Art of Conversation and Music


 Have you ever gone to a group event-not knowing one person there and come home wishing you knew more about the people you met?

Perhaps you are hosting or leading a great group event coming up and wondering how you will connect these people initially? Perhaps you are a choir/Music Director wanting new members to feel welcome.  Perhaps you realise that the group participants of the group event you are holding, choir or music group are very clicky and you wish to find a way to open them up to new ways of thinking and being. You desire that everyone feels comfortable- those people who seem to have mastered the art of being’ out there’ but are not really, and those people who prefer to connect with others slowly and feel safe.

Connecting the participants is all important in successfully hosting or leading a group. There are countless approaches, but why not try this approach as it can be a great non-threatening way for a group of people to be introduced if you think about it carefully beforehand. .So why not experiment with this approach-it is important not to rush this step as you prepare for your group event.

 As the host or leader your aim is for each person to attentively listen as the other person introduces himself/herself. If this aim is achieved, then your group activity is more likely to be successful as people will have connected.


 1. Divide your group into pairs. You may suggest to the group that each person talk about something specific about themselves (e.g. 3 interests in their lives) or you may choose to allow the conversation to unfold naturally.

2 As a pair, each person has 2 minutes each to introduce himself/herself. (i.e. allow at least 4 minutes for this phase of the exercise).

3. Then bring the group back together and choose a pair and ask one of the pair to introduce the person to whom he/she has been speaking. After each person of the pair has been introduced, check with the other person for accuracy and any other details that were missed. It is important that you ask the person being introduced if he/she felt it was accurate introduction as no one wishes to feel misrepresented and you, as the host or leader of the group want your group to get to know each other. As leader/host of the group, you can also observe personalities of the participants. Be aware of the confident people who may speak for their partner. Be aware of the quieter person who may allow someone to speak for them. Both these behaviours demonstrate communication patterns which are less helpful.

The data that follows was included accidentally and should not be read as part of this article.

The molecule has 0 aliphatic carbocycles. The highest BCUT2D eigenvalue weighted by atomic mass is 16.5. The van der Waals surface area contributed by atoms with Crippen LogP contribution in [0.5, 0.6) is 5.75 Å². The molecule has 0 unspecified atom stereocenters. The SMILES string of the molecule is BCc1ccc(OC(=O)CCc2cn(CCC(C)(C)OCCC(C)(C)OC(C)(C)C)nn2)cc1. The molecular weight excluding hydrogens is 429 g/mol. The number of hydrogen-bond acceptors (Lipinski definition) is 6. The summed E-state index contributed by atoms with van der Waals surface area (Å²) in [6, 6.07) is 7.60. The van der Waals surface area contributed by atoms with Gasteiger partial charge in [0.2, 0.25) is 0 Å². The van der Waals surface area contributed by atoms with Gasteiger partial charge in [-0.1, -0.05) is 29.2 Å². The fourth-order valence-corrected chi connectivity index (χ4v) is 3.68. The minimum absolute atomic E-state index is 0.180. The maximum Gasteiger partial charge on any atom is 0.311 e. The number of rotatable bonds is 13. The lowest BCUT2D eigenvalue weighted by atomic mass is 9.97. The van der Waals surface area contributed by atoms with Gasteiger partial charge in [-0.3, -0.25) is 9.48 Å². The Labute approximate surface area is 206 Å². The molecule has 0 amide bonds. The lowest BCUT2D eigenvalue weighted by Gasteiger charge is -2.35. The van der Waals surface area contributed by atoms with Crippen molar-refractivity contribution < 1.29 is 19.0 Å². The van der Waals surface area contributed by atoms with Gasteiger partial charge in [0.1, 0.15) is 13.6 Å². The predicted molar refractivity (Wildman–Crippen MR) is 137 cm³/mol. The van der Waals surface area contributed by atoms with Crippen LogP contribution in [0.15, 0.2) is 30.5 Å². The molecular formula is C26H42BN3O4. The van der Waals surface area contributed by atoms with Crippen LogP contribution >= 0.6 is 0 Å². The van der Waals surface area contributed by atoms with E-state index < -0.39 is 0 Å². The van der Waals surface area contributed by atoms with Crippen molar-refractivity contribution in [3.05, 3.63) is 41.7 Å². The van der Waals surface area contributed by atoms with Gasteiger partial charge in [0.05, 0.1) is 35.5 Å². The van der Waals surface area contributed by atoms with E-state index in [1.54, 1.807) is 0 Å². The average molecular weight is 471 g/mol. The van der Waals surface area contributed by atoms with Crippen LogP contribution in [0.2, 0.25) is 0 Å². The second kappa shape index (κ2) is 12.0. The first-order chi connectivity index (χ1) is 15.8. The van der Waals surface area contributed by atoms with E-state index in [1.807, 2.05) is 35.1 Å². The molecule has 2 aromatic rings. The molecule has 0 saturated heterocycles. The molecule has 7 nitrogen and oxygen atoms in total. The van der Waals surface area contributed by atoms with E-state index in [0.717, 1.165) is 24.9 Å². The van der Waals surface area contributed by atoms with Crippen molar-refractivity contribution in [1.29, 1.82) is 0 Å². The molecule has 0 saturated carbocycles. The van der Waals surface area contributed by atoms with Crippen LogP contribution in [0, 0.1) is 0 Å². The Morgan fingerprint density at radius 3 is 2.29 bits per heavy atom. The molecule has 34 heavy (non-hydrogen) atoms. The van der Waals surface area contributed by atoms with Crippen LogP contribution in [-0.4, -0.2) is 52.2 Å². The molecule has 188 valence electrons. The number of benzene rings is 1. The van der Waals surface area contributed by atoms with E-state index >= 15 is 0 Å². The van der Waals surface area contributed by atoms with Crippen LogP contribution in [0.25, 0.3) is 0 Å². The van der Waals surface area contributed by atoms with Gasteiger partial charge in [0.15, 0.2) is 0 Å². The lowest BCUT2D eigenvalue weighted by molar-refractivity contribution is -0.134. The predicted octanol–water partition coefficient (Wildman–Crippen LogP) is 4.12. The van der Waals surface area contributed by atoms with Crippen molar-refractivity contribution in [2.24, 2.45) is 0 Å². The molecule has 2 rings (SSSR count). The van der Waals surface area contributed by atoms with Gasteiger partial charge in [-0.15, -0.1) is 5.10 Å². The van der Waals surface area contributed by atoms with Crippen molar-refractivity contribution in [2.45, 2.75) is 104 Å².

The key to successful introduction is to allow enough time- both as each person introduces himself/herself in a pair and allowing time for checking for accuracy of details. Then depending on how many in your group, each pair needs an opportunity to introduce and be introduced. No one wants to be left out.

 The other advantage of this method is that it can be adapted and can be used not as an introduction method but as a means to improve communication within a group- both listening and speaking.  For example: if it was used in the choir setting, the choir director could choose a number of people at random to check how well instructions are being interpreted especially if he/she thought the group were switching out to instructions. It could be tailored to be specific about a particular passage of music to invite different choir members to interpret the music they are learning and to use the appropriate music vocabulary.

 The skill of being able to introduce people well and connecting people seems to have been forgotten and yet, when it is done well, it can form wonderful relationships.

The general rule of thumb for good manners is to provide the person with the name of the other person and then vice versa as it gives each person respect and also another chance to hear the name of the person again. How many times have you been introduced when the name is mentioned once, and you are no wiser to the name of the person?

 The other key aspect is to provide some information about the person to the person being introduced and vice versa. This then helps both people with an insight into the other person. The other person can pick up on it and has an opening for a conversation.  For example  I met Jane  as we are in the same choir. She has a lovely voice and sings with the sopranos whereas I sing with the altos or Jane has a passion for being healthy so now Jane is helping me get fit by walking 3 times a week together.

 Obviously, you need to choose your information carefully as you do not wish to tell others something that they do not others to know. We need to respect their privacy too.


Why is this art of communication a blog post on what is essentially a music site?  Apart from the reasons for my tag line which I have discussed in previous posts, the other major reason is that music connects people.  If we are in a choir, a band, a small ensemble- anywhere there are people there needs to be good communication patterns for the group to grow and be nurtured.  Good performers are often in synch with the other performers. They can feel the other person breathe, take an unexpected pause and adjust accordingly. Whether it is a duo or a huge choir, synchronicity can elevate the performance to a whole different level.  There is the intangible element which may not be named but it is likely to be felt from the audience.

 I discuss this in more detail in my podcast episode ‘’art of conversation and Music’’ and use Nocturne in E flat Major op 9 by Chopin and Impromptu in A flat Major  no 4 Op 9 as examples of how music can be used as a conversation starter.

 Why not check out this podcast episode.